Benjamin Beale, Harvard 1787, was the son of Capt. Benjamin Beale, a Braintree merchant who married and resided for several years in England. Capt. Beale and his family moved from the Squantum district of Braintree in 1792 to a new home he constructed adjacent to the Adams Old House. The Beale estate was purchased by the National Park Service in the 1970s and forms part of the Adams National Historical Park (vol. 5:421–422, note 4; JQA, Diary , 2:166–167; Boston Globe, 26 April 2001, p. H1).


Gen. Joseph and Mary Cranch Palmer.


AA to Richard Cranch, 23 Dec. 1785, not found; see Cranch to AA, 13 April, below.


Elizabeth Cranch.


Undoubtedly a reference to Elbridge Gerry's marriage to Ann Thompson of New York on 12 January. Gerry was 41 years old and Thompson only 20 ( DAB ; Billias, Elbridge Gerry , p. 147).


JQA may have intended to write “Mr. R. K.” See Charles Storer to AA, 13 April, below.

Abigail Adams to Elizabeth Cranch, 2 April 1786 AA Cranch, Elizabeth Norton, Elizabeth Cranch


Abigail Adams to Elizabeth Cranch, 2 April 1786 Adams, Abigail Cranch, Elizabeth Norton, Elizabeth Cranch
Abigail Adams to Elizabeth Cranch
My dear Neice London April 2. 1786

I think my dear Betsy that some Letter of yours must have faild, as I have none of a later date, than that which you sent me from Haverhill by mr Wilson, by which I find that you are studying Musick with Miss White.1 This is an accomplishment much in vogue in 123this Country, and I know of no other civilized Country which stands in so much need of harmonizing as this. That ancient Hospitality for which it was once so celebrated, seems to have degenerated into mere ceremony. They have exchanged their Humanity for ferocity and their civility, for, for; fill up the blank, you can not give it too rough a name.

I believe I once promised to give you an account of that Kind of visiting call'd “Ladies Route.” There are two kinds, one where a Lady sets apart a particular day in the week to see Company, these are held only 5 months in the Year it being quite out of fashion to be seen in London during the summer. When a Lady returns from the Country she goes round and leaves a Card with all her acquaintance, and then sends them an invitation to attend her Routes during the season. The other kind are where a Lady sends to you for certain Evenings and their Cards are always addrest in their own names both to Gentlemen and Ladies. Their Rooms are all set open and card tables set in each Room. The Lady of the House receives her company at the door of the drawing Room, where a set number of Curtizes are given; and received, with as much order, as is necessary for a soldier who goes through the different Evolutions of his excercise. The visotor then proceeds into the Room without appearing to notice any other person and takes her Seat at the Card table.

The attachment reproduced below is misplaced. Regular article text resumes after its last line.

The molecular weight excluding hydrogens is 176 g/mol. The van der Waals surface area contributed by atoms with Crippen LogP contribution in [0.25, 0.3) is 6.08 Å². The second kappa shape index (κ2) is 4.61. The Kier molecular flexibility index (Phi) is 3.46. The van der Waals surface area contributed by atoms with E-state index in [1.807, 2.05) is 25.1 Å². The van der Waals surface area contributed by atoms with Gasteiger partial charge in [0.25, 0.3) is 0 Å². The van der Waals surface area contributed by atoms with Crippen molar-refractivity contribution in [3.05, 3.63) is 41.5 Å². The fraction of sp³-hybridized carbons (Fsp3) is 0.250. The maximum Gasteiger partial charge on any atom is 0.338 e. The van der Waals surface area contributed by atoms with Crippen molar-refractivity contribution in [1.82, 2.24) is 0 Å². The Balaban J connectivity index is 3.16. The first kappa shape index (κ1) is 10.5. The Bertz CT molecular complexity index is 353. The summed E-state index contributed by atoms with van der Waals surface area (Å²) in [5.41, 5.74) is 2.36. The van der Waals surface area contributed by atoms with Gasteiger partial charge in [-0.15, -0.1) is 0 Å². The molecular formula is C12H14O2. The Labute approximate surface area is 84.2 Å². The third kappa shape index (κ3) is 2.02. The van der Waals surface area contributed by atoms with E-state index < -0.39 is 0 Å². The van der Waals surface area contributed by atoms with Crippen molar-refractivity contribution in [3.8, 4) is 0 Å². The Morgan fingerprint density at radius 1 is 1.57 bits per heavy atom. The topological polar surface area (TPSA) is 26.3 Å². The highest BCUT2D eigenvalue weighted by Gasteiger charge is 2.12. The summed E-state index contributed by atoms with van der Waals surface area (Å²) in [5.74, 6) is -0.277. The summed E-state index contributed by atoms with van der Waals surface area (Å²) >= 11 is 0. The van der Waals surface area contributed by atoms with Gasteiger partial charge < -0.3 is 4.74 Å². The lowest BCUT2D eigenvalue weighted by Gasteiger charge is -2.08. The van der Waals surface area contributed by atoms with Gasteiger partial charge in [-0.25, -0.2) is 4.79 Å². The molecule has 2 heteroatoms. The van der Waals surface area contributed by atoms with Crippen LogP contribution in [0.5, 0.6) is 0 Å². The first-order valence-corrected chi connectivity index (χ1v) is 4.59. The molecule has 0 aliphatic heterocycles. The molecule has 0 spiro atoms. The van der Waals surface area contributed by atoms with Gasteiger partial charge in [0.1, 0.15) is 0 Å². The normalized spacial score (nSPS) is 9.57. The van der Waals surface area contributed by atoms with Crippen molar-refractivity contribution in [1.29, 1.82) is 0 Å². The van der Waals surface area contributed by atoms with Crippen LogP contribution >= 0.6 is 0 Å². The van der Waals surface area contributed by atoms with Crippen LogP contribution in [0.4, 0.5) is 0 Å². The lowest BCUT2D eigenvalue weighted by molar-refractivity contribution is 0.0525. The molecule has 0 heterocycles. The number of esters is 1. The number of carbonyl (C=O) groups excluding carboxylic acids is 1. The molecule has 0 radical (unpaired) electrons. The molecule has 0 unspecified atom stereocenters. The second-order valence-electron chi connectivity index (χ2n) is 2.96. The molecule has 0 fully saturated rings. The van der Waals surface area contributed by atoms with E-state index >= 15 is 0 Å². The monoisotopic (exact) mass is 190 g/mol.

“Nor can the Muse her aid impart unskild in all the terms of art Nor in harmonious Numbers put the deal the shuffle and the cut Go Tom and light the Ladies up It must be one before we Sup.”2

At these Parties it is usual for each Lady to play a rubber as it is termd, where you must lose or win a few Guineas; to give each a fair Chance, the Lady then rises and gives her seat to an other set. It is no unusual thing to have your Rooms so crouded that not more than half the company can sit at once, Yet this is calld Society and Polite Life. They treat their company with Coffe tea Lemonade orgee3 and cake. I know of but one agreeable circumstance attending these parties which is that you may go away when you please without disturbing any body. I was early in the winter invited to Madam de Pintos the Portegeeze Ministers. I went accordingly, there were about 200 persons present. I knew not a single Lady but by sight, having met them at Court, and it is an establishd rule tho you was 124to meet as often as 3 Nights in the Week, never to speak together or know each other unless particularly introduced. I was however at no loss for conversation, Madam de Pinto being very polite, and the foreign ministers being the most of them present, who had dinned with us and to whom I had been early introduced. It being Sunday evening I declined playing at Cards. Indeed I always get excused when I can.

“Heaven forbid, I should catch the manners living as they rise”4

Yet I must Submit to a Party or two of this kind. Having attended Several, I must return the compliment in the same way.